The idea that people always resist change is a lie, and it is extremely damaging to organization’s seeking to increase their organizational agility.
The truth is that people only resist changes that they either do not understand or for which they do not interpret there to be benefits great enough to offset the costs of their participation.
The truth is also that the natural response to a potential change in an organization is greatly impacted by the level of trust in an organization.
While it is a lie that change resistance is inevitable, it is true that executing change is hard. If it wasn’t, 70 percent of change efforts wouldn’t fail, but they do. There are many reasons for this, including the fact that most change efforts are communicated not explained.
Let’s look at definitions of both words from Dictionary.com to see the root of this difference:
Communication: A document or message imparting news, views, information, etc.
Explanation: A mutual declaration of the meaning of words spoken, actions, motives, etc., with a view to adjusting a misunderstanding or reconciling differences
You’ll notice here a big difference between the two mindsets – seeking to communicate versus seeking to explain. When you focus on explaining the change, you are focusing on ensuring UNDERSTANDING, and when people understand the change, and the purpose for the change they will be more likely to support the change.
We don’t resist change, WE RESIST THAT WHICH WE DON’T UNDERSTAND.
One great way for increasing your ability to explain change is the use of a tool like the Change Planning Canvas™ to involve more people in the planning of a change, which increases the number of people capable of explaining the change and its purpose, plus it provides a visual map of the change effort that explains the change at a glance.
This is not say that even when people completely understand a potential change and the purpose for it, that they still might not not fight against it, but they will be more likely to support the change.
The Change Planning Canvas™ is one of the more than fifty tools that make up my new Change Planning Toolkit™ that is now available via individual licenses for educational use and site licenses for professional and commercial use. It helps you move away from the incredibly counter-productive practice of planning change in isolation.
Organizations that do a better job of explaining their changes and the purposes for them, not coincidentally also tend to build up a higher level of trust over time, and organizations that do a better job at change explanation and maintain higher levels of trust are able to change faster!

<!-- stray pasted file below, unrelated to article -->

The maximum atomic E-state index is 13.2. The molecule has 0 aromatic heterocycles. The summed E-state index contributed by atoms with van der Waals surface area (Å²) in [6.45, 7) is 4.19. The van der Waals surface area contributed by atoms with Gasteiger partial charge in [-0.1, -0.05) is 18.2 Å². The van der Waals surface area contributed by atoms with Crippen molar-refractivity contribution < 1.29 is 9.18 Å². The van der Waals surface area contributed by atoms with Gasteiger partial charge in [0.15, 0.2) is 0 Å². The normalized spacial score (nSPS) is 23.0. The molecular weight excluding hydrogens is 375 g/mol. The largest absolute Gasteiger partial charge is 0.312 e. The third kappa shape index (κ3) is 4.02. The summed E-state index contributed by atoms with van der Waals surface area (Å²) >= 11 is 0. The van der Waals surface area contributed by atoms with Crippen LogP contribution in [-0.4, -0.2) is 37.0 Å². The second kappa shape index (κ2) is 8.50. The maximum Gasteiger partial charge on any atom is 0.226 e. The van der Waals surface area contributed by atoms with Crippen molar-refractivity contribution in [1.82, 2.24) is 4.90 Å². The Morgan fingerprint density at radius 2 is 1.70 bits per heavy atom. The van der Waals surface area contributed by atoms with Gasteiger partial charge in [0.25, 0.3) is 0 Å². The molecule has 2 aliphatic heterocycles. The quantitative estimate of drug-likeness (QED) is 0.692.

But some people may still resist, why?
Some people may resist your change effort for a number of different reasons, but you need to identify up-front not only why people resist but also who will likely resist. Change Planning Toolkit™ users will want to capture the group’s thoughts on who will resist in the middle box of the People Worksheet from the toolkit and the corresponding box on the Change Planning Canvas™.
Some of the typical reasons why people will resist include:
- inability to see the need for change or relevance;
- loss of certainty (includes fear of job loss);
- loss of purpose, direction, or status;
- loss of mastery (includes loss of expertise/recognition);
- loss of control or ownership;
- loss of connection or attachment;
- lack of trust or clarity;
- fear of failure (feel unprepared);
- see proposed change as irrelevant or a bad idea;
- feel overwhelmed by thought of change.
You’ll want to identify the individuals or groups who have one of the above reasons for resisting change, and you will want to plan from the start to overcome that resistance in the same way that any good salesperson plans for objections, learns to hear them, and practices how to overcome them (for example, by developing and sharing strategies with coworkers).
In the Change Planning Toolkit™ I’ve provided space in the Overcoming Resistance Worksheet for your team to brainstorm both the groups and individuals likely to feel any of these reasons for resistance, together with space to capture some ideas for overcoming these objections (aka resistance).
The Change Planning Toolkit™ also provides the Five Change Reactions Worksheet which allows you to identify which groups and individuals tend towards each of the five change reactions highlighted in this worksheet and explained in my book Charting Change.. These five change reactions typically occur in a standard distribution (aka bell curve) and you can increase the chances of your change success by shifting enough people to the left along the curve.
So, there you have it, a quick look at The Big Change Management Lie about the inevitability of change resistance and some ways that it can be avoided or at least mitigated, and an introduction to how some of the tools from the Change Planning Toolkit™ can provide even more help.